What to do if you become sick?
If you are an adult, you’ll want to avoid infecting others and take care to not get anyone else sick. If someone in your home has viral gastroenteritis, disinfect hard surfaces, such as counters, faucets, and doorknobs, with a mixture of 2 cups (0.47 liters) of bleach to 1 gallon (3.8 liters) of water. Wash their bedsheets with bleach if possible. Many websites and medical professionals suggest isolating a sick family member. Recently, my son got the stomach flu, and because he’s a little boy, we did not isolate him in his room. We let him sleep on the couch and watch movies all day. Sometimes, depending on which family member is sick, isolation is not possible or conducive to household morale. We gave him a large bowl in case he needed to vomit and after it was rinsed out, we made sure to thoroughly wash our hands and we kept all other kids away from him. Once he healed up, a quick disinfectant spray on the couch did the trick and no one else got sick. Encourage plenty of rest if you or your little one get sick!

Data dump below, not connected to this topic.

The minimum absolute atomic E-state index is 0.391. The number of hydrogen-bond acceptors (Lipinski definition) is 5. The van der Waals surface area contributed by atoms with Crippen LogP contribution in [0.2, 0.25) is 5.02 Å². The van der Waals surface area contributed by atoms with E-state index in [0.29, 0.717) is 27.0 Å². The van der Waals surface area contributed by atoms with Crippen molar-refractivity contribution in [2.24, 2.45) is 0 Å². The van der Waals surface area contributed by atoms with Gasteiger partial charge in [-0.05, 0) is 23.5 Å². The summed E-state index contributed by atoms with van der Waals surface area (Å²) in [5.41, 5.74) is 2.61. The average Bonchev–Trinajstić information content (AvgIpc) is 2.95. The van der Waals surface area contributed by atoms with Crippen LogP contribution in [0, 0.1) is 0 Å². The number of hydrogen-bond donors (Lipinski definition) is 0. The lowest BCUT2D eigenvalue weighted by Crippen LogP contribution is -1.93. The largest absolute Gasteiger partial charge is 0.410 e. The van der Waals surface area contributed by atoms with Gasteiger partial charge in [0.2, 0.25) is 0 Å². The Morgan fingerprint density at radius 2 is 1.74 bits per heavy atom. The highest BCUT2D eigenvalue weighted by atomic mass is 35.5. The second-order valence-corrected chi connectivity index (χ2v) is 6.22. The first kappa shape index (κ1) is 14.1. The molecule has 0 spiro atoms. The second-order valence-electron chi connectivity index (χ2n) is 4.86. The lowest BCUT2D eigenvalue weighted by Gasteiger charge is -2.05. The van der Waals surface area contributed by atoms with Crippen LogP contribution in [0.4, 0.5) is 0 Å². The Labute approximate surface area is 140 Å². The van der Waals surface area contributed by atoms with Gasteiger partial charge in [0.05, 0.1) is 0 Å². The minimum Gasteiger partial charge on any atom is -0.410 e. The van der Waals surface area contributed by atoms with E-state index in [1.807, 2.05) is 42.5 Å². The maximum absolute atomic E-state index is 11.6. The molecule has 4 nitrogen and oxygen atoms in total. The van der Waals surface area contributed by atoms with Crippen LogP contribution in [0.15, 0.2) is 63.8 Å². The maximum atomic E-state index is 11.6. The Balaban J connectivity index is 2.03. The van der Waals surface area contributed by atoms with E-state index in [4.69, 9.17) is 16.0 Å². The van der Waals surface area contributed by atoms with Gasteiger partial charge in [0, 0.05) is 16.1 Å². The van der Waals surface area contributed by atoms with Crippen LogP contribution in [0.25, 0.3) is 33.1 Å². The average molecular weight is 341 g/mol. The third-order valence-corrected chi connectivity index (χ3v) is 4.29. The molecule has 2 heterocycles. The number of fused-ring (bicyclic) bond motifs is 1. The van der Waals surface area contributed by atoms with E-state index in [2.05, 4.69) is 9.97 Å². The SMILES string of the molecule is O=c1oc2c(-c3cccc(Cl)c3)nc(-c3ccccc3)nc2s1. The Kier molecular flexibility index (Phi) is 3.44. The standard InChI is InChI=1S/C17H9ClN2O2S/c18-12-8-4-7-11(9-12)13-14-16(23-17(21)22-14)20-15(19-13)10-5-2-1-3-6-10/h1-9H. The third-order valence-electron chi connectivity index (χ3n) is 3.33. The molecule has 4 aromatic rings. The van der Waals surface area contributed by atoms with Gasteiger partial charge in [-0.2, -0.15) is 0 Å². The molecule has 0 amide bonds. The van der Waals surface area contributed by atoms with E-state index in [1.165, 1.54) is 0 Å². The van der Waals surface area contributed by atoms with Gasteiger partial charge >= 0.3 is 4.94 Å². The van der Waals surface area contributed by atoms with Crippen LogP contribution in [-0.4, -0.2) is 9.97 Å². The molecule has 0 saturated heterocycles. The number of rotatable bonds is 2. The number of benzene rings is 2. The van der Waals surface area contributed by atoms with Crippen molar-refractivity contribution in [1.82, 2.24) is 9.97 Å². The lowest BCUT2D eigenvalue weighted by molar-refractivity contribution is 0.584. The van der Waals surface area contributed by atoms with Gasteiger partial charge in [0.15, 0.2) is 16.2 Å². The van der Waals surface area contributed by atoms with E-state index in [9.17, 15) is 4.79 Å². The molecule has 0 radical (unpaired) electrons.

Make sure that you try to stay hydrated. Often, water won’t even stay down during the stomach flu, but try munching on ice chips to get some hydration. Avoid diuretics such as coffee, black (caffeinated) tea, and alcohol.
Make a ginger peppermint tea. Both ginger and peppermint are known to calm stomach inflammation and promote digestion by relieving nausea and vomiting. To make mint tea, simply take a few fresh mint leaves and boil them in some water and strain the infusion. For an extra boost, grate some fresh ginger root (about 1/2 teaspoon as it’s a strong flavor) and stir it into your boiled mint mixture. The tea is a natural way to soothe an upset stomach and hopefully put a little water back into the body.